Noises Off Nonsense

Since its earliest years, BT has been renowned for its top-notch theatrical performances, including everything from All Shook Up to Waiting for Lefty. However, the BT Theatrical Alliance will have a difficult time topping its most recent triumph (performed September 20 -21), the uproarious comedy Noises Off.

“It was just ludicrously funny,” said senior Mike Bascle, who played the elderly and quirky Selsdon Mowbray. “It’s the first show that kept us cracking up even up to opening night.”

The audience was enamored as well. “Noises Off was a humorous look at the different points involved in theater creation. It was very interesting and entertaining,” said  Mr. Brian O’Connor, English teacher at BT.

This three-act farce uses the play-within-a-play device to depict a group of enthusiastic thespians performing a play called Nothing On, and chronicles their mishaps and missteps along the way. Through love triangles and broken hearts, the characters must struggle to conduct a flawless performance while keeping the drama backstage to a minimum.

One of the most incredible things about Noises Off was that the second act reveals to the audience what a production might look like from backstage. “I think the fact that th play completely shattered the fourth wall is totally new,” said Jenn Palmieri (Poppy Norton-Taylor), the only sophomore cast member. “That was different for both the audience and the cast. It provided a fresh sense of interaction with the audience. I mean, how many times do you get to sit in front of one of the cast members in the house while they’re putting on the show?”

Another remarkable aspect of Noises Off was the timing. Because the actors had to focus on the blocking of both Nothing On and Noises Off in the second act, they were essentially performing two plays at once. “We had to act out the fake play on one side, while performing in pantomime on the other at the same time,” Mike said.

“This play was challenging because of the timing, said Jack Brinsmaid, a junior who played Garry Lejeune. “If someone missed a cue, then the whole play would be affected by it.”

According to Mr. Allan Dodson, director of the play and head of Theatrical Alliance, the cast and crew came together and pulled off a tough feat.  “The timing in Noises Off was the most difficult of any play I’ve been involved with. Just getting all the props in the right place for every moment is essential. I was very proud of the way the kids handled it.”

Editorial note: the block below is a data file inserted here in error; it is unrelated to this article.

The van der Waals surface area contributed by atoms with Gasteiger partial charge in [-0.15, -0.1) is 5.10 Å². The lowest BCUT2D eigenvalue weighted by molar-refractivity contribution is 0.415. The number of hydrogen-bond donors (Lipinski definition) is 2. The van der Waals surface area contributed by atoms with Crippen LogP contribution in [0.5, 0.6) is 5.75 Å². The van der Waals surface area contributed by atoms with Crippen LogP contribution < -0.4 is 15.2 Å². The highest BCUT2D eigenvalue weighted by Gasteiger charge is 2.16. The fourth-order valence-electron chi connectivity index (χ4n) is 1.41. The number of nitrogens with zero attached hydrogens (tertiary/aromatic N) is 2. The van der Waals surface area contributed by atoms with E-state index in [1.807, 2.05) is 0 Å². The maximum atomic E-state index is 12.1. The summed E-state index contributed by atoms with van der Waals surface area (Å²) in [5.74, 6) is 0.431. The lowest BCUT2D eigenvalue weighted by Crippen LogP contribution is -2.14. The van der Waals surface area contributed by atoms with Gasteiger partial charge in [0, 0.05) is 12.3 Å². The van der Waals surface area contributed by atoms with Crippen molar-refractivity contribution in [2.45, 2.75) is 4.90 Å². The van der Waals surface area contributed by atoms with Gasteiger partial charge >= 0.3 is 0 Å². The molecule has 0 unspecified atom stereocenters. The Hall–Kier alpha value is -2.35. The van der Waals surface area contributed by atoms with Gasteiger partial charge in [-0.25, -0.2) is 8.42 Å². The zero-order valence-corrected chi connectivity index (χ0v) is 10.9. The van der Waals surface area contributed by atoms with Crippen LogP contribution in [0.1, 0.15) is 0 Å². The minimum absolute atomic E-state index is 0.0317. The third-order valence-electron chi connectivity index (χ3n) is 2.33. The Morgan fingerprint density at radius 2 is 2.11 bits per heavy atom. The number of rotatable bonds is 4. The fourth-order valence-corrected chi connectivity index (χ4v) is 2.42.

Yet another factor that sets Noises Off apart is the set. Only twice before in BTTA history (the productions of Rumors and Sweeney Todd) has a two-story set been employed. In this case, the two-story set was constructed to add another level of complexity to the performance. Additionally, because the second act is performed “backstage”, the stage could be completely revolved in a matter of minutes and had to be presentable from either side.

Evan Hussey, a junior who brought Frederick Fellowes to life, has been involved either in tech or onstage with nearly every production in his time at BT. “The set was just incredible,” he said. “I’ve never been involved in a play with a two story set, so it was definitely a new experience.”

Ms. Karen Masters, foreign language teacher at BT and parent of a former BTTA member (Miles Sent-Leger-Franklin ’13), had a unique perspective when watching the show.  “This play was different from others because of the British accents,” she said. “I also liked the timing aspect of it.” She is excited for future BT productions as well. “My son Miles will be coming back to see Cats next spring. I am very much looking forward to Cats, especially the costumes, dancing, and makeup.”

After the ten-minute plays and Little Women this winter, BT will be putting on its largest and most elaborate production to date: Cats. Nearly all of the cast of Noises Off will be auditioning for arguably the most famous play in Broadway (and now Blessed Trinity) history. Noises Off, brilliantly performed and cast, is only a hint of the extraordinary performances to come from BTTA this year. Cats is sure to leave its mark on the BT theater.

“Cats will be the largest-scale show we’ve ever done, with contributions from the entire Fine Arts Department,” Mr. Dodson said. “We think we’ll have over 100 people on stage.  We’re all very excited about it. “